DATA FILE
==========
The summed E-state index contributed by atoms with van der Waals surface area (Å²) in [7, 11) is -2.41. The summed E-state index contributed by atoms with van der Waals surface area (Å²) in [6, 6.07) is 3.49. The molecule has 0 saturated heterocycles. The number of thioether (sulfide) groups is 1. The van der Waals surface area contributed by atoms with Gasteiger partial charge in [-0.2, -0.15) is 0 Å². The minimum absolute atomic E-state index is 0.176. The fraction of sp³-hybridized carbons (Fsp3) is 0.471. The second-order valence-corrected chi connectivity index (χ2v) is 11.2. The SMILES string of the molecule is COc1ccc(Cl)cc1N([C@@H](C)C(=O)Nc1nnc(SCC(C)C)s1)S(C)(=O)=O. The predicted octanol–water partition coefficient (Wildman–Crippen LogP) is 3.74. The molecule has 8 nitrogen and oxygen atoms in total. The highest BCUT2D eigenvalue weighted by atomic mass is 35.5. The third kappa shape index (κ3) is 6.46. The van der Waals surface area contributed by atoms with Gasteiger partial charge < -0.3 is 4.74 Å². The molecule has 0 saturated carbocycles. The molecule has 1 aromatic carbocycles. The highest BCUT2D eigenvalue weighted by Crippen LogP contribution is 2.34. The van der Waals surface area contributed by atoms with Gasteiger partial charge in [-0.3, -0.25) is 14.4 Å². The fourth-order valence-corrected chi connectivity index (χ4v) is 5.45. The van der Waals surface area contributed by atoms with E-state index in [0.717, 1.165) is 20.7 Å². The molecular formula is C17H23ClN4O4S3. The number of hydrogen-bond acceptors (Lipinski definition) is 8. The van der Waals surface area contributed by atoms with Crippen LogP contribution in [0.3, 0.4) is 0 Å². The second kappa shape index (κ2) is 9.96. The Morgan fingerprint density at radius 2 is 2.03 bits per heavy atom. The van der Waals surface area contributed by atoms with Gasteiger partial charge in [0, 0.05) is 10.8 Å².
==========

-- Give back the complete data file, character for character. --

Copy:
The summed E-state index contributed by atoms with van der Waals surface area (Å²) in [7, 11) is -2.41. The summed E-state index contributed by atoms with van der Waals surface area (Å²) in [6, 6.07) is 3.49. The molecule has 0 saturated heterocycles. The number of thioether (sulfide) groups is 1. The van der Waals surface area contributed by atoms with Gasteiger partial charge in [-0.2, -0.15) is 0 Å². The minimum absolute atomic E-state index is 0.176. The fraction of sp³-hybridized carbons (Fsp3) is 0.471. The second-order valence-corrected chi connectivity index (χ2v) is 11.2. The SMILES string of the molecule is COc1ccc(Cl)cc1N([C@@H](C)C(=O)Nc1nnc(SCC(C)C)s1)S(C)(=O)=O. The predicted octanol–water partition coefficient (Wildman–Crippen LogP) is 3.74. The molecule has 8 nitrogen and oxygen atoms in total. The highest BCUT2D eigenvalue weighted by atomic mass is 35.5. The third kappa shape index (κ3) is 6.46. The van der Waals surface area contributed by atoms with Gasteiger partial charge < -0.3 is 4.74 Å². The molecule has 0 saturated carbocycles. The molecule has 1 aromatic carbocycles. The highest BCUT2D eigenvalue weighted by Crippen LogP contribution is 2.34. The van der Waals surface area contributed by atoms with Gasteiger partial charge in [-0.3, -0.25) is 14.4 Å². The fourth-order valence-corrected chi connectivity index (χ4v) is 5.45. The van der Waals surface area contributed by atoms with E-state index in [0.717, 1.165) is 20.7 Å². The molecular formula is C17H23ClN4O4S3. The number of hydrogen-bond acceptors (Lipinski definition) is 8. The van der Waals surface area contributed by atoms with Crippen LogP contribution in [0.3, 0.4) is 0 Å². The second kappa shape index (κ2) is 9.96. The Morgan fingerprint density at radius 2 is 2.03 bits per heavy atom. The van der Waals surface area contributed by atoms with Gasteiger partial charge in [0, 0.05) is 10.8 Å².